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Scientists Finds 'glowing Snow' In Russian Arctic, Explain Phenomena Causing It

A new and uncommon phenomenon involving the glowing of snow has been observed by scientists from Moscow State University's White Sea biological station.

Russian Arctic

Image: @AlexanderSemenov/Facebook


A new and uncommon phenomenon involving the glowing of snow has been observed by scientists at the Moscow State University's White Sea biological station. Vera Emelianenko - a biologist - claimed that she was out for a walk with a colleague when they saw a strange shimmering in the snowbanks, as per a report by Sputnik. She then asked her colleague and the station's photographer, Alexander Semenov, to photograph the odd lights. Later, Semenov posted photos of the stunning phenomena on Facebook. Emelianenko claims that they flashed a faint blue when she touched them.

Alexander Semenov who took the photograph of the phenomenon explained that they never expect to find beauty right beneath their nose that they didn't know existed. While sharing the image on Facebook, Alexander stated that now he knows that there is glowing plankton beneath the snow as well. He further stated that this was taken at the White Sea Biological Station during a blizzard. He also said, walking down the littoral, they noticed bright objects beneath their feet, which glow-in-the-dark. He then expressed how captivated he was by its beauty.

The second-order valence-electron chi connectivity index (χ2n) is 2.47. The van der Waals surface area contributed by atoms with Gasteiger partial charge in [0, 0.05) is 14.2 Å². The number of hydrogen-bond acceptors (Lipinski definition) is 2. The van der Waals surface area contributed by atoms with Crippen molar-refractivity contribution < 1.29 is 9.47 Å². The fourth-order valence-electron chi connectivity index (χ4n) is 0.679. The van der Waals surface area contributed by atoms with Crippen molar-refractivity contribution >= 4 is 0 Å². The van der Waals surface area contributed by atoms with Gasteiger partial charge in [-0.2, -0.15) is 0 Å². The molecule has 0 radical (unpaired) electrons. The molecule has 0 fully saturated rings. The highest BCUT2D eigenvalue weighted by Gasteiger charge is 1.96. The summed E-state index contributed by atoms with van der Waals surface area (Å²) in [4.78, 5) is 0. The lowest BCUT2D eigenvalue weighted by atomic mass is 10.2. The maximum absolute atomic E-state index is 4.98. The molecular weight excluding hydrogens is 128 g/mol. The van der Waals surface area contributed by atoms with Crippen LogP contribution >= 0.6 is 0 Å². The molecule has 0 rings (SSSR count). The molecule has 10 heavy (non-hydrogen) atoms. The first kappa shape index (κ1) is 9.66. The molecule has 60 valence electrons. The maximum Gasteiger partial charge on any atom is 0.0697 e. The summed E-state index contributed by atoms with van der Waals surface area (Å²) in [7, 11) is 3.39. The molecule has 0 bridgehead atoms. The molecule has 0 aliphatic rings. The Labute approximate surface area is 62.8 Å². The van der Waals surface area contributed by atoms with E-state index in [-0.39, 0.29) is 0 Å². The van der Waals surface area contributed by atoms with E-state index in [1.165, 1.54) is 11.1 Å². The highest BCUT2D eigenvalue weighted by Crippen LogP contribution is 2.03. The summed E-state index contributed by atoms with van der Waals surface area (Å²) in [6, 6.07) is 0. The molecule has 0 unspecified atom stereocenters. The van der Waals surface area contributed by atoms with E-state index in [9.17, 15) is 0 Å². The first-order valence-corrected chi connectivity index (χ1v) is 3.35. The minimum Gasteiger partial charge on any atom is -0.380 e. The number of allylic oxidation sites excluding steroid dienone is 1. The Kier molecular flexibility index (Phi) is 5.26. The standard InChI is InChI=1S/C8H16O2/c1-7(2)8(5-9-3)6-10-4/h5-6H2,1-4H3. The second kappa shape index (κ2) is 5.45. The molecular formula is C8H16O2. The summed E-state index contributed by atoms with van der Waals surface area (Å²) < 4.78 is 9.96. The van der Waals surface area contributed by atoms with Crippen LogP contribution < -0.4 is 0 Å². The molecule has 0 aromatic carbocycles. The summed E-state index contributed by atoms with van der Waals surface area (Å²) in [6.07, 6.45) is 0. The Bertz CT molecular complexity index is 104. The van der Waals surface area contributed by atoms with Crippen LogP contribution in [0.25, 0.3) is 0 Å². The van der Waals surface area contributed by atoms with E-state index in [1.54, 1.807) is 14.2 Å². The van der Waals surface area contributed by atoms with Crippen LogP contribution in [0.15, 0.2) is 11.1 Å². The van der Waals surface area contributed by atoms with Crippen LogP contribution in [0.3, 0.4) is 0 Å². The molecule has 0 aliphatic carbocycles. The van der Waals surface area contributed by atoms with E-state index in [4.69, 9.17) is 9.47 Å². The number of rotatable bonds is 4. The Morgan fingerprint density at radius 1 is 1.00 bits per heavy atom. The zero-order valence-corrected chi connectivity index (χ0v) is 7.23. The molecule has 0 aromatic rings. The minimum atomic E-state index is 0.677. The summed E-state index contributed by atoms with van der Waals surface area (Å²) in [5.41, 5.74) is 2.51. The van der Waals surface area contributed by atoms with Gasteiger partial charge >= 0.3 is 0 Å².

Copepods: Organisms that emit light

Vera Emelianenko took some snow and examined it under a microscope to discover that the glow was caused by small bioluminescent organisms known as copepods. Bioluminescence is the emission of light by a living organism. According to National Geographic, Ksenia Kosobokova who is a specialist on Arctic marine zooplankton at Russia's Academy of Science in Moscow stated that these copepods were trapped in a powerful current in the White Sea through the holes in the ice and snow.

Copepods, sometimes known as sea bugs, are only a few millimetres long. Some estimates that the copepods make up the majority of the biomass in the ocean and they are passive swimmers. Copepods normally live 80 to 300 feet below the ocean's surface during the day and climb to a few feet above the surface during the night.

However, some scientists feel that colonies of dinoflagellates, which is single-celled algae that exhibit bioluminescence are more likely to explain the luminous snow, according to Metro. Jrgen Berge, who is an Arctic University of Norway professor, has discovered similar deposits in the snow on the coastlines of the Norwegian archipelago, Svalbard.

(Image: @AlexanderSemenov/Facebook)

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